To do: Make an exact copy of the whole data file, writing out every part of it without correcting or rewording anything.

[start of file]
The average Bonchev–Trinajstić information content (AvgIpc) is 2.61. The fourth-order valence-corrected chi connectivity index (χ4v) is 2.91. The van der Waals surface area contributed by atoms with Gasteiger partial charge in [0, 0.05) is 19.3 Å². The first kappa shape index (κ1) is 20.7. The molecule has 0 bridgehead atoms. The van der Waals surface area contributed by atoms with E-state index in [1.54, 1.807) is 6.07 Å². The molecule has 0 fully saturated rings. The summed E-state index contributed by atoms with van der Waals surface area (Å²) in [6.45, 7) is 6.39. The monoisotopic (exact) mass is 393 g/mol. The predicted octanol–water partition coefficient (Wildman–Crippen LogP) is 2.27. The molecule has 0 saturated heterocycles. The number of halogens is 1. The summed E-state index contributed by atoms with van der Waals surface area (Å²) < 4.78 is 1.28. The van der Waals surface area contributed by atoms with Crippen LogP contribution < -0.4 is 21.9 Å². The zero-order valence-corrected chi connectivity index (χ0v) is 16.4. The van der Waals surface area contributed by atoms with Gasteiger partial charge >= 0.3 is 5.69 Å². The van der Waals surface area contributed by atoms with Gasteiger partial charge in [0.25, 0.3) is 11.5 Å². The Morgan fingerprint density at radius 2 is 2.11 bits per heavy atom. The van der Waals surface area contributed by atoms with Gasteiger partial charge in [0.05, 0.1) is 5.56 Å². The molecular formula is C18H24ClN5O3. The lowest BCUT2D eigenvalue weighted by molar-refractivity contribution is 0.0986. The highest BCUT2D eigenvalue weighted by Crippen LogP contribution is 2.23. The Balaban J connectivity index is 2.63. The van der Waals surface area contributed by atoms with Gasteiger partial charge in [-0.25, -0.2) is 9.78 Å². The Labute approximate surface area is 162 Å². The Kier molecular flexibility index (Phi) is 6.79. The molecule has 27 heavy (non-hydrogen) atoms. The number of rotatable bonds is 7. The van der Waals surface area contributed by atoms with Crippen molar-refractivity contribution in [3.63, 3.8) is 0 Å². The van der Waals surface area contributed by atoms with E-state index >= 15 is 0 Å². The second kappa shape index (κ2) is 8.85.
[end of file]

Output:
The average Bonchev–Trinajstić information content (AvgIpc) is 2.61. The fourth-order valence-corrected chi connectivity index (χ4v) is 2.91. The van der Waals surface area contributed by atoms with Gasteiger partial charge in [0, 0.05) is 19.3 Å². The first kappa shape index (κ1) is 20.7. The molecule has 0 bridgehead atoms. The van der Waals surface area contributed by atoms with E-state index in [1.54, 1.807) is 6.07 Å². The molecule has 0 fully saturated rings. The summed E-state index contributed by atoms with van der Waals surface area (Å²) in [6.45, 7) is 6.39. The monoisotopic (exact) mass is 393 g/mol. The predicted octanol–water partition coefficient (Wildman–Crippen LogP) is 2.27. The molecule has 0 saturated heterocycles. The number of halogens is 1. The summed E-state index contributed by atoms with van der Waals surface area (Å²) < 4.78 is 1.28. The van der Waals surface area contributed by atoms with Crippen LogP contribution < -0.4 is 21.9 Å². The zero-order valence-corrected chi connectivity index (χ0v) is 16.4. The van der Waals surface area contributed by atoms with Gasteiger partial charge >= 0.3 is 5.69 Å². The van der Waals surface area contributed by atoms with Gasteiger partial charge in [0.25, 0.3) is 11.5 Å². The Morgan fingerprint density at radius 2 is 2.11 bits per heavy atom. The van der Waals surface area contributed by atoms with Gasteiger partial charge in [0.05, 0.1) is 5.56 Å². The molecular formula is C18H24ClN5O3. The lowest BCUT2D eigenvalue weighted by molar-refractivity contribution is 0.0986. The highest BCUT2D eigenvalue weighted by Crippen LogP contribution is 2.23. The Balaban J connectivity index is 2.63. The van der Waals surface area contributed by atoms with Gasteiger partial charge in [-0.25, -0.2) is 9.78 Å². The Labute approximate surface area is 162 Å². The Kier molecular flexibility index (Phi) is 6.79. The molecule has 27 heavy (non-hydrogen) atoms. The number of rotatable bonds is 7. The van der Waals surface area contributed by atoms with Crippen molar-refractivity contribution in [3.63, 3.8) is 0 Å². The van der Waals surface area contributed by atoms with E-state index >= 15 is 0 Å². The second kappa shape index (κ2) is 8.85.